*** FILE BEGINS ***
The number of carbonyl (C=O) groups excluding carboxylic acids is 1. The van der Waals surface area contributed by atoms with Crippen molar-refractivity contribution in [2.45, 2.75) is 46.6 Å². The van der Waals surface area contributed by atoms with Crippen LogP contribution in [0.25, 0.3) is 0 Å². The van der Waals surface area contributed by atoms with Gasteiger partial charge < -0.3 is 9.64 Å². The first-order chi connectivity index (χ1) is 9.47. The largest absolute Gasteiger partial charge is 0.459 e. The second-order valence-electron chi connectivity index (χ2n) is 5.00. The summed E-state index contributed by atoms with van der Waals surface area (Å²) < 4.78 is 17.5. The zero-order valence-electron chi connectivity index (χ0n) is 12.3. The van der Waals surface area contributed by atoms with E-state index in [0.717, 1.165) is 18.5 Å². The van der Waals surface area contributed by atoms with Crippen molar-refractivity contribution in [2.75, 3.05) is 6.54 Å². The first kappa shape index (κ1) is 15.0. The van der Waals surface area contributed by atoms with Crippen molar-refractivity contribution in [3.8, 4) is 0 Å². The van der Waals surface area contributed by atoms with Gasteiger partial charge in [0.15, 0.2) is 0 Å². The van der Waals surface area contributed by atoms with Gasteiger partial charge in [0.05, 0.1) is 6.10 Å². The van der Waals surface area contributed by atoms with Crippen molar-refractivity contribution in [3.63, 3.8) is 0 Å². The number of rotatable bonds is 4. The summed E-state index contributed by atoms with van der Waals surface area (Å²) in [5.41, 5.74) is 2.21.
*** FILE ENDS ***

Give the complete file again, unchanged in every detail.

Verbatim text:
The number of carbonyl (C=O) groups excluding carboxylic acids is 1. The van der Waals surface area contributed by atoms with Crippen molar-refractivity contribution in [2.45, 2.75) is 46.6 Å². The van der Waals surface area contributed by atoms with Crippen LogP contribution in [0.25, 0.3) is 0 Å². The van der Waals surface area contributed by atoms with Gasteiger partial charge < -0.3 is 9.64 Å². The first-order chi connectivity index (χ1) is 9.47. The largest absolute Gasteiger partial charge is 0.459 e. The second-order valence-electron chi connectivity index (χ2n) is 5.00. The summed E-state index contributed by atoms with van der Waals surface area (Å²) < 4.78 is 17.5. The zero-order valence-electron chi connectivity index (χ0n) is 12.3. The van der Waals surface area contributed by atoms with E-state index in [0.717, 1.165) is 18.5 Å². The van der Waals surface area contributed by atoms with Crippen molar-refractivity contribution in [2.75, 3.05) is 6.54 Å². The first kappa shape index (κ1) is 15.0. The van der Waals surface area contributed by atoms with Crippen molar-refractivity contribution in [3.8, 4) is 0 Å². The van der Waals surface area contributed by atoms with Gasteiger partial charge in [0.15, 0.2) is 0 Å². The van der Waals surface area contributed by atoms with Gasteiger partial charge in [0.05, 0.1) is 6.10 Å². The van der Waals surface area contributed by atoms with Crippen molar-refractivity contribution in [3.63, 3.8) is 0 Å². The number of rotatable bonds is 4. The summed E-state index contributed by atoms with van der Waals surface area (Å²) in [5.41, 5.74) is 2.21.